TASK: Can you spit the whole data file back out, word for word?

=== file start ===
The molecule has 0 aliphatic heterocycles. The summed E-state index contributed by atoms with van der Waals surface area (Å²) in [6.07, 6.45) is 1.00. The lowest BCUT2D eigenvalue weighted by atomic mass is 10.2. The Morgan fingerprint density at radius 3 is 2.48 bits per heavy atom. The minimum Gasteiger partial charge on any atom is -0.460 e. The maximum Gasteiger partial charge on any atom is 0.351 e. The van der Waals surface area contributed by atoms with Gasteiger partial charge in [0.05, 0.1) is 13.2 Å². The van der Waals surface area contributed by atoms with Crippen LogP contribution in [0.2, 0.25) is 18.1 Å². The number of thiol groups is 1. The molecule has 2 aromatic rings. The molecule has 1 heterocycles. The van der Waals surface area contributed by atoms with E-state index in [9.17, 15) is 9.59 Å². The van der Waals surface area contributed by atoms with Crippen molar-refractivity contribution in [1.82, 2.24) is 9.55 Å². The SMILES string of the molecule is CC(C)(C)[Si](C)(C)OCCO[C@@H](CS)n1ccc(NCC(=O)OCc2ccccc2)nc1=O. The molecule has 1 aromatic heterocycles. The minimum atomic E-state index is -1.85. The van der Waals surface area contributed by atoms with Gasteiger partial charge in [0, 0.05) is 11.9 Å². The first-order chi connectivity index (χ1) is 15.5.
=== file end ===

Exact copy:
The molecule has 0 aliphatic heterocycles. The summed E-state index contributed by atoms with van der Waals surface area (Å²) in [6.07, 6.45) is 1.00. The lowest BCUT2D eigenvalue weighted by atomic mass is 10.2. The Morgan fingerprint density at radius 3 is 2.48 bits per heavy atom. The minimum Gasteiger partial charge on any atom is -0.460 e. The maximum Gasteiger partial charge on any atom is 0.351 e. The van der Waals surface area contributed by atoms with Gasteiger partial charge in [0.05, 0.1) is 13.2 Å². The van der Waals surface area contributed by atoms with Crippen LogP contribution in [0.2, 0.25) is 18.1 Å². The number of thiol groups is 1. The molecule has 2 aromatic rings. The molecule has 1 heterocycles. The van der Waals surface area contributed by atoms with E-state index in [9.17, 15) is 9.59 Å². The van der Waals surface area contributed by atoms with Crippen molar-refractivity contribution in [1.82, 2.24) is 9.55 Å². The SMILES string of the molecule is CC(C)(C)[Si](C)(C)OCCO[C@@H](CS)n1ccc(NCC(=O)OCc2ccccc2)nc1=O. The molecule has 1 aromatic heterocycles. The minimum atomic E-state index is -1.85. The van der Waals surface area contributed by atoms with Gasteiger partial charge in [0, 0.05) is 11.9 Å². The first-order chi connectivity index (χ1) is 15.5.